Fact Check

Did the FDA Admit That 70% of U.S. Chickens Contain Arsenic?

The Food and Drug Administration actually said some chicken meat may contain small amounts of arsenic.

Published Jan. 19, 2015

The FDA admitted in 2015 that 70% of chickens sold for food in the U.S. contain cancer-causing arsenic.
What's True

The FDA announced in 2011 that Pfizer would discontinue sales of an arsenic-containing feed additive.

What's False

The FDA did not announce in 2015 that '70% of chickens contain cancer-causing arsenic.'

On 15 January 2015, MSN republished a Parent Society article entitled "Finally! The FDA Admits That Nearly Over 70% of U.S. Chickens Contain Cancer-Causing Arsenic." This article circulated widely following its republication on a well-trafficked, popular website and caused widespread concern on social media sites about the current safety of commercially produced chicken products.

According to the article, the U.S. Food and Drug Administration had recently announced "nearly over 70%" [sic] of chicken sold for human consumption in the United States contained a known carcinogen, arsenic:

I don't know about the rest of you, but lately my poultry purchases at my local market have become more and more of a 'hit-and-miss' situation, with more 'misses' if I'm being honest. As I bite into my homemade chicken nuggets or Coq au Vin (when I'm feeling fancy) I can't help but feel that the chicken just tastes weird, stringy, just ... funny. So a few days ago when I turned on the tube and saw the news headlines stating that the FDA has finally confirmed that chicken meat sold in the USA contains arsenic, my head, and stomach, nearly hit the roof. This cancer-causing toxic chemical, that in high doses could kill you, is actually being added to chicken feed on purpose, giving store-bought chicken the illusion of healthy coloring and plump appearance. Shockingly, this is the case with more than 70 percent of all U.S. chickens! That is just awful!

The first paragraph of that article stated an FDA announcement regarding arsenic in chicken had been reported in the news "a few days ago," but in fact that news had been reported several years earlier (as related in an 8 June 2011 Wall Street Journal piece, "Pfizer to Stop Sale of Animal Drug," linked from that article). What was reported at the time was that a single study of 100 chickens had found chickens who ate feed containing Roxarsone (an arsenic-containing additive used to kill parasites and promote growth) did not eliminate as much inorganic arsenic through waste as previously thought and therefore had higher levels of inorganic arsenic in their livers than chickens who had not been fed Roxarsone.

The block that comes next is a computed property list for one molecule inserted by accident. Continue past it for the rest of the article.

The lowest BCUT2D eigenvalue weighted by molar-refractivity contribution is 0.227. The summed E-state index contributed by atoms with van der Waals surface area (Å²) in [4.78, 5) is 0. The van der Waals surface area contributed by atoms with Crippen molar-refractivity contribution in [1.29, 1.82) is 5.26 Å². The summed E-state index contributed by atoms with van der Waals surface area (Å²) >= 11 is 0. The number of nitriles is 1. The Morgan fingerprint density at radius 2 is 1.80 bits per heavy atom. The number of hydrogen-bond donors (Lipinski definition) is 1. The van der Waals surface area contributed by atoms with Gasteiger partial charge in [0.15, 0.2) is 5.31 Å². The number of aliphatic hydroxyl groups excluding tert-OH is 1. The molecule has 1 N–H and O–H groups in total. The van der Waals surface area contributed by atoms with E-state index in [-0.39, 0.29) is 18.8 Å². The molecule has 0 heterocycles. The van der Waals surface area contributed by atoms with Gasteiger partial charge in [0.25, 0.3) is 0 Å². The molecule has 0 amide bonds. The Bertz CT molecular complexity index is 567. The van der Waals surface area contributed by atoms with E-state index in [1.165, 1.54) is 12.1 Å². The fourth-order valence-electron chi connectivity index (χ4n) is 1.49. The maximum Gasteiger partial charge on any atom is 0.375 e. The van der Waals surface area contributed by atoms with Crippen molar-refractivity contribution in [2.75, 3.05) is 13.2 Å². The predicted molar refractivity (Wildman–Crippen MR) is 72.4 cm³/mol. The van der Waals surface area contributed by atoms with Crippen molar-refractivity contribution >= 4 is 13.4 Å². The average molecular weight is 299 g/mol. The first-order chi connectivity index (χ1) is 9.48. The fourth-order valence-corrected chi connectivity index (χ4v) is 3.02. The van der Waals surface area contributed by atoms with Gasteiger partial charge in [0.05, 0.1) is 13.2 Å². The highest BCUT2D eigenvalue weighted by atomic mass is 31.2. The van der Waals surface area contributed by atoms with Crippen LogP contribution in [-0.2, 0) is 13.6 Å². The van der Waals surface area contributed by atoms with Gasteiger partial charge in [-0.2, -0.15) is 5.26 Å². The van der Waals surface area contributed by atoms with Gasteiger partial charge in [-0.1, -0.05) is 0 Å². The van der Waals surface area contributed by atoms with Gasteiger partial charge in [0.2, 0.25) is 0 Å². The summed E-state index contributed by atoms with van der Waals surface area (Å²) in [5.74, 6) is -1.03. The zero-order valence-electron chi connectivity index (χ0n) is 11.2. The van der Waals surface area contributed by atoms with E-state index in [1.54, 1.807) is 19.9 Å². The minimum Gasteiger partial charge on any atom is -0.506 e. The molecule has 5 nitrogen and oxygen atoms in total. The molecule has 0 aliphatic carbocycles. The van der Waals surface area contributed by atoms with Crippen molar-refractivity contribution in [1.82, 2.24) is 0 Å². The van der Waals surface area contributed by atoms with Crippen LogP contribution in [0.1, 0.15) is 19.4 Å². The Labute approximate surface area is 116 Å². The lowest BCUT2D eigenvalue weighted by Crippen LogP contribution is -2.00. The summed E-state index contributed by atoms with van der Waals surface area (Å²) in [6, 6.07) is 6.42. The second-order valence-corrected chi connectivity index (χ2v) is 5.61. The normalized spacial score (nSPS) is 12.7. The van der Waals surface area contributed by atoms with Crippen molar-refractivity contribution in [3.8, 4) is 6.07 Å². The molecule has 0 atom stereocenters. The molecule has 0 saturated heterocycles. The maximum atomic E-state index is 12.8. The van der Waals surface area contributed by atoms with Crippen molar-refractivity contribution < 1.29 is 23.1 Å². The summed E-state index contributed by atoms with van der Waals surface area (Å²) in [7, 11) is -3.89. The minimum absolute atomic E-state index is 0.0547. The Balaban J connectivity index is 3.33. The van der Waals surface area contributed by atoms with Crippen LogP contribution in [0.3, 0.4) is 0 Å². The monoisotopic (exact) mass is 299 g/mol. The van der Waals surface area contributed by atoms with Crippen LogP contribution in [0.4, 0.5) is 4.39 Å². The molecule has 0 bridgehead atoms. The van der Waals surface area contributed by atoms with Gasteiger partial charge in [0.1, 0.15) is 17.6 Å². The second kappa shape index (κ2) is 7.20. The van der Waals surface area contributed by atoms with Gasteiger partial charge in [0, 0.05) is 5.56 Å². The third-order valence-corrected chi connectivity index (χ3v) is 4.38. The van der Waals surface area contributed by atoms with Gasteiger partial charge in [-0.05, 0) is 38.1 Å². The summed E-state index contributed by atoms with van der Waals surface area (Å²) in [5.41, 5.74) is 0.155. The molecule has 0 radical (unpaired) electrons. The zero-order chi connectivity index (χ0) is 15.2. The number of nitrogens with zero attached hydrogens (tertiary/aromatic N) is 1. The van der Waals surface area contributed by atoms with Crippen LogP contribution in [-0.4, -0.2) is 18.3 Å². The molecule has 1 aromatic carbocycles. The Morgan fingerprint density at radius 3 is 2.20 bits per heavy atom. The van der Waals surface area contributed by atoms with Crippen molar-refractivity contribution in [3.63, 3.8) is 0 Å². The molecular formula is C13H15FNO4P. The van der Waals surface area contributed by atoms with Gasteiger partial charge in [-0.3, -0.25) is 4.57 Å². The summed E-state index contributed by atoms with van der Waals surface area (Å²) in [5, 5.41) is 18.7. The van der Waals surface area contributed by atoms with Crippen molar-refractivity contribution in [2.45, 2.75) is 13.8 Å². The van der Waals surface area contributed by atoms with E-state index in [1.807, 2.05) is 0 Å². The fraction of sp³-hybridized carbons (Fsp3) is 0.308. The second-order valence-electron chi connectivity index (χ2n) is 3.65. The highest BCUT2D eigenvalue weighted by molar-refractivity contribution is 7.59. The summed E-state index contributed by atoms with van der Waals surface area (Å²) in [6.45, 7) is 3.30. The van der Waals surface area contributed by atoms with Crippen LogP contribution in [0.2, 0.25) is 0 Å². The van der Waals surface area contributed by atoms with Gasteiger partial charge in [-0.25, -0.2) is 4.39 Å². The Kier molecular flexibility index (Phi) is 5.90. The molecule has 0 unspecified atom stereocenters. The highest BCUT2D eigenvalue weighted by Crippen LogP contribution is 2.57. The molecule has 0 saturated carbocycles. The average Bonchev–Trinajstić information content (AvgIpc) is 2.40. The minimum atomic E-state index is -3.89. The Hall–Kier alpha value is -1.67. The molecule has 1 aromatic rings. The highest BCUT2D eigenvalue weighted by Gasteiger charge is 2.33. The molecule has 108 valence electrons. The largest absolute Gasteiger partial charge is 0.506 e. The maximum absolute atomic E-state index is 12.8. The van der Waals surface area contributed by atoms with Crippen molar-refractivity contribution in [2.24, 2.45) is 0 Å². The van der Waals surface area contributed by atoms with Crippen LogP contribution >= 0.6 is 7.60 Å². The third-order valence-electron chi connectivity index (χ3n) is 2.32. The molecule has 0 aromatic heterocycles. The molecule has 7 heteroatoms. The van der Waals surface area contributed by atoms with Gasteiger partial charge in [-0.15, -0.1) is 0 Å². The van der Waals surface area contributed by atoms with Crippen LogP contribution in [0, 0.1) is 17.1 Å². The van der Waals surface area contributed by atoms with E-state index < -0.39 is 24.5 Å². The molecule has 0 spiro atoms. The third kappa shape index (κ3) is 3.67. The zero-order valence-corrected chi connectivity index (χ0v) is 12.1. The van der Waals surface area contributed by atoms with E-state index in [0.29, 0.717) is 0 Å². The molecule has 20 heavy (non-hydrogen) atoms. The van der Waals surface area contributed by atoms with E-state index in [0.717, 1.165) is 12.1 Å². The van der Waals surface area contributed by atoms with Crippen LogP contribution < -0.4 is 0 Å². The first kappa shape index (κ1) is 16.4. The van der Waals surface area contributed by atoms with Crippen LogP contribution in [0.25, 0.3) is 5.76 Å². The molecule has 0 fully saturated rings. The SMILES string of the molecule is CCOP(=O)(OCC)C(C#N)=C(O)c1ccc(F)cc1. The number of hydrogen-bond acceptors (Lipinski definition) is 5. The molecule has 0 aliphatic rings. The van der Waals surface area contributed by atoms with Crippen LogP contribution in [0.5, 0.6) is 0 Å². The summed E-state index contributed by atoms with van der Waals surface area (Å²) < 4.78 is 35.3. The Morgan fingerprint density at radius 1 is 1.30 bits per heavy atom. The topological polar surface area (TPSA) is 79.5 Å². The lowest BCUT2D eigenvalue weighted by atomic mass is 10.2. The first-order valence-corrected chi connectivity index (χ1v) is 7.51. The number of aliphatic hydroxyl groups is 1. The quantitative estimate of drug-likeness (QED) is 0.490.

Although the FDA stressed "the amount [of arsenic] is too tiny to be dangerous to people who eat it," Pfizer, the manufacturer of Roxarsone, announced it would discontinue sales of that feed additive:

The Food and Drug Administration says some chicken meat may contain small amounts of arsenic, though the agency is stressing that the amount is too tiny to be dangerous to people who eat it.

The FDA said that a new study by the agency shows that an ingredient in chicken feed that contains arsenic, called Roxarsone, may make its way into parts of the bird that are eaten. Previous studies have indicated the arsenic was eliminated with chicken waste.

Pfizer, which makes the feed ingredient, said that it will pull it off the market in the United States.

Many poultry producers have already stopped feeding their birds the ingredient, which was used to kill parasites and promote growth.

The FDA said people do not need to stop eating chicken that may have been treated with the drug. Michael Taylor, FDA's deputy commissioner for foods, says the study raised "concerns of a very low but completely avoidable exposure to a carcinogen."

Pfizer said in a statement that its subsidiary, Alpharma, is suspending sales in response to the FDA findings.

The National Chicken Council, which represents companies that produce and process chickens, said in a statement that the ingredient has been used to maintain good health in chickens for many years, and that it is used in "many, but not all" flocks.

"Chicken is safe to eat," the group said.

The FDA clarified its decision at length on their web site back in 2011, long prior to the January 2015 circulation of the rumor:

Q: What did FDA announce?

A: FDA announced that Alpharma, a subsidiary of Pfizer Inc, will voluntarily suspend sale of the animal drug 3-Nitro (Roxarsone) in response to a new FDA study of 100 broiler chickens that detected inorganic arsenic, a known carcinogen, at higher levels in the livers of chickens treated with the drug 3-Nitro (Roxarsone) than in untreated chickens. FDA officials stress that the levels of inorganic arsenic detected were very low and that continuing to eat chicken as 3-Nitro is suspended from the market does not pose a health risk.

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